Note: It is important to evaluate for aspiration in asthmatics who have unexplainable nocturnal symptoms, have flares not associated with allergens, URTIs or exercise, or fail to respond to treatment.


Other conditions which can lead to or are associated with paediatric aspiration syndromes include:


The work-up of the child with a suspected aspiration syndrome includes:

Lab studies Imaging studies Procedures Histological
  • FBC
  • Pulse oximeter
  • Sweat chloride
  • Lung function test
  • Skin-prick test (SPT) for allergen-specific serum Ige (if eosinophilic esophagitis is being considered)
  • Chest X-ray – may show hyperinflation, uni- or bilateral diffuse interstitial or perihilar infiltrates, peribronchial thickening, pleural effusion, lobar or segmental consolidation, bronchiectasis or atelectasis
  • Barium swallow/ contrast swallow (to assess for anatomical or physiological abnormalities of the upper GIT)
  • Radio-isotope “milk” scan (to assess the severity of the reflux and risk of aspiration)
  • Oesophageal pH (24-hour monitoring for acid reflux)
  • Multi-channel intraluminal impedance and pH monitoring (for acid and non-acid reflux)
  • Oesophagogastro-duodenoscopy with biopsies (to assess for eosinophilia, distal oesophageal erythema, erosions, ulcers, and mucosal friability)
  • Immunocytochemical staining of alveolar microphages for milk proteins
Bronchoscopy (bronchoalveolar lavage fluid will show lipid-laden macrophages


A multidisciplinary approach is required. Management options may be divided into medical and surgical interventions.

Medical Interventions

They include:

Surgical Interventions

One may perform:


It is most common in children <3 years old. Children are more prone to aspirating foreign bodies for several reasons:

Clinical Features

The child may present with a history of sudden coughing or choking while eating or playing.

The choking episode is often not witnessed or recalled by the carer. Children with unwitnessed aspiration may present with:

If the foreign body (see image here) is in the subglottic space, the child may have stridor, recurrent or persistent croup, or haemoptysis. Total or near-total occlusion of the airway may occur, leading to death or hypoxic brain damage.


One should request:

Note: All children with suspected foreign body aspiration require bronchoscopy to exclude the diagnosis, even if they do not have any clinical signs.


First aid for the patient with an obstructed airway should be performed (Heimlich manoeuvre). Endoscopy should be performed and the foreign body removed with a rigid bronchoscopy (if identified).


It is an abnormal collection of air in the pleural space (potential space between the mesothelial membranes covering the lungs and chest wall).


It occurs when air leaks into the pleural space, pushing the lung and causing it to collapse. This leak may happen suddenly or develop slowly. The severity of the pneumothorax depends on where the leak occurs, how quickly it develops, the amount of air leaking, the extent of lung collapse and the underlying clinical status of the patient. Paediatric pneumothoraces are uncommon but can be life threatening.

Loss of intrapleural negative pressure following a spontaneous pneumothorax (rupture of visceral pleura) or traumatic pneumothorax (rupture of either pleura) causes the lung(s) to collapse. This decreases the patient’s vital capacity and leads to a decrease in arterial oxygen partial pressure; see related image to pneumothorax here.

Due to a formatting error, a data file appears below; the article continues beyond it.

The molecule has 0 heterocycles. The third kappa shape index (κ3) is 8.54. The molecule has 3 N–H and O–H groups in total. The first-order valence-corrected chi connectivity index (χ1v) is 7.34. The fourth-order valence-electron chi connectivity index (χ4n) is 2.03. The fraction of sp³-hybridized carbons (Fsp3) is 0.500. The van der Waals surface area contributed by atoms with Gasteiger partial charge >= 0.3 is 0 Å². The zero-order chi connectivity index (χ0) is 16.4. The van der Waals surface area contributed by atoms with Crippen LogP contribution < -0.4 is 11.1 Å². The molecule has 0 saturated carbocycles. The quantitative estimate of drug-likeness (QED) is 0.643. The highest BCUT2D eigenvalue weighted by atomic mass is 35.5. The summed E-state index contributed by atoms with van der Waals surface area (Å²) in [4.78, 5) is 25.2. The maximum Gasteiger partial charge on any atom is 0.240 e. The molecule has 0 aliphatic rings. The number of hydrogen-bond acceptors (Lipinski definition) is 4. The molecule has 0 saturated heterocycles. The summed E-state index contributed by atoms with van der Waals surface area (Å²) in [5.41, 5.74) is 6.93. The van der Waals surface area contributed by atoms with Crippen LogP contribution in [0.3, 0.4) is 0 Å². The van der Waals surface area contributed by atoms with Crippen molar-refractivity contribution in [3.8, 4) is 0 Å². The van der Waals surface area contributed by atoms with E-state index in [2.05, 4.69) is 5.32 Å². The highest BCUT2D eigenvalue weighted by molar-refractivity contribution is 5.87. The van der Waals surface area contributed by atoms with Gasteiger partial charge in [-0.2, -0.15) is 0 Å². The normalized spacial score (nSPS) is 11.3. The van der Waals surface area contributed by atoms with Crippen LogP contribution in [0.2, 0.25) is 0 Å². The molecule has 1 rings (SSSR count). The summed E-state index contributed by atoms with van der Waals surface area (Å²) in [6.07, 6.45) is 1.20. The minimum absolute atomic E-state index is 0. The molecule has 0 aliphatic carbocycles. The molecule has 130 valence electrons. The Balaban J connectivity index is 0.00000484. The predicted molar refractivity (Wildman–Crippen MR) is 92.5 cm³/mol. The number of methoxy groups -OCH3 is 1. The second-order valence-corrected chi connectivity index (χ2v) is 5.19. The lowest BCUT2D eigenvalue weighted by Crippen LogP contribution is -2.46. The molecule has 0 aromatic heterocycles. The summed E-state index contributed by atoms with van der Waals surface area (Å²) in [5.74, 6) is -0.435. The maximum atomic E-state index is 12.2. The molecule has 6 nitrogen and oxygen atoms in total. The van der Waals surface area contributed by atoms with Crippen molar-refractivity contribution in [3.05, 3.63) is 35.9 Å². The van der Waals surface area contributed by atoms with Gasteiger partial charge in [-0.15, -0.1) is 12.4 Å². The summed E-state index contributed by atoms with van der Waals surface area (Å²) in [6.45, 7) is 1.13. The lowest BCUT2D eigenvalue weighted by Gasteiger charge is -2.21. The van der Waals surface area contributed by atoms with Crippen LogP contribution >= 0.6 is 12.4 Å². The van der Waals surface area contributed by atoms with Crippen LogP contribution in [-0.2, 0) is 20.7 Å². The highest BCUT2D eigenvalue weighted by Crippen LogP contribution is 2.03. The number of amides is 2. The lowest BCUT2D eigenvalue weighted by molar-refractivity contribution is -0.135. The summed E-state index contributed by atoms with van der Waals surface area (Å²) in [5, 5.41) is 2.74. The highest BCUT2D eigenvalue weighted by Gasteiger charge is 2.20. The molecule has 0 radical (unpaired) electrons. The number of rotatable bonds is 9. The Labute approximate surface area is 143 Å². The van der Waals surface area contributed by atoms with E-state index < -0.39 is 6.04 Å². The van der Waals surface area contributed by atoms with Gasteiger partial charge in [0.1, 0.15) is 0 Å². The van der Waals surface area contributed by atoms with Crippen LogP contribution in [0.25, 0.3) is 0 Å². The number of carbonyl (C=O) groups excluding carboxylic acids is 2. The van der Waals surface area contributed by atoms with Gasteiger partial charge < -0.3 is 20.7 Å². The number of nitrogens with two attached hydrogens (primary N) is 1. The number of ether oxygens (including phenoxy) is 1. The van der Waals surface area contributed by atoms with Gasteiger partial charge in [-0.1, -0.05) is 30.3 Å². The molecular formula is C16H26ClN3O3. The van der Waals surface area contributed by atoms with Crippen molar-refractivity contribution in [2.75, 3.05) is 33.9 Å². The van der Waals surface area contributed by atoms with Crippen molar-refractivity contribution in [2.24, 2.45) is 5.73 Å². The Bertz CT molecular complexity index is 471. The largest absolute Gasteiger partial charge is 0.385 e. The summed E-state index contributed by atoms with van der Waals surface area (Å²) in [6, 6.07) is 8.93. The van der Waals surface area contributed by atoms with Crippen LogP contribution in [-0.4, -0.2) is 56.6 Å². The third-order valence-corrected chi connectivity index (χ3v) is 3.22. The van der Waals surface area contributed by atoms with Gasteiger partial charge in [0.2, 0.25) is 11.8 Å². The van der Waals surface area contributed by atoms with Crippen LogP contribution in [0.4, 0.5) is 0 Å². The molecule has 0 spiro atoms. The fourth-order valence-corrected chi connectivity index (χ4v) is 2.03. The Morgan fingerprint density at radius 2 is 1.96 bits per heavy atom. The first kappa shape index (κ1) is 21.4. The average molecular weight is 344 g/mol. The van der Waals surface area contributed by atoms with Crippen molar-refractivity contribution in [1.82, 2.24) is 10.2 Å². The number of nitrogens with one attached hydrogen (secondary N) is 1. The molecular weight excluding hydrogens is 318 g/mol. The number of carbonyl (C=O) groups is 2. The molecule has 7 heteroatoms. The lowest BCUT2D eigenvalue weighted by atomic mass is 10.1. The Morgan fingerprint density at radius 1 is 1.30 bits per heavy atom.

Classification and Aetiology

There are four types of paediatric pneumothoraces:

Pneumothoraces can be further classified as:

The prognosis is excellent in the patient with an isolated pneumothorax that is diagnosed and treated early.

There is a risk of recurrence. The risk is highest in those with secondary or spontaneous pneumothoraces and in patients who participate in activities such as deep-sea diving.

Clinical Features

A simple pneumothorax may be asymptomatic. The symptomatic patient may present with:

Babies may present with non-specific signs and symptoms, such as irritability, restlessness, tachypnoea, grunting, nasal flaring, retractions, anaemia and cyanosis.

The patient with a tension pneumothorax may be shocked (tachycardic and hypotensive), display excessive work of breathing and/or have tracheal deviation towards the unaffected side.


A pneumothorax (especially a tension pneumothorax) is a clinical diagnosis. A chest X-ray should only be performed if the patient is stable and can be used to confirm the diagnosis.


If the patient has a simple, asymptomatic pneumothorax, s/he may be conservatively treated with 100% oxygen via a non-rebreather face mask (give for a short period to avoid oxygen toxicity). As the leak seals, the trapped air is absorbed.

A simple, traumatic pneumothorax should be managed with an intercostal drain (ICD) because there is a high risk of a tension pneumothorax developing (especially if the patient is given PPV.

A large or significantly symptomatic pneumothorax should be managed with an ICD, administration of 100% supplemental oxygen and appropriate pain management. In an emergency, the air may also be removed by needle decompression (with a syringe attached to suction out the air). This should be followed by the insertion of an ICD.


A pleural effusion is an abnormal collection of fluid in the pleural space.

Pleural effusions develop because of excessive filtration of fluid into the pleural space or defective absorption of pleural fluid. They may be primary manifestations or secondary complications of many disorders.

Mechanisms by which pleural effusions occur include:

Clinical Features

The child’s presentation depends on the aetiology (underlying disease), size and location of the effusion. S/he may present with:


They should include:

Light’s Criteria is used to differentiate a transudative effusion from an exudative one.

Table 8.3: Light's Criteria
Light's Criteria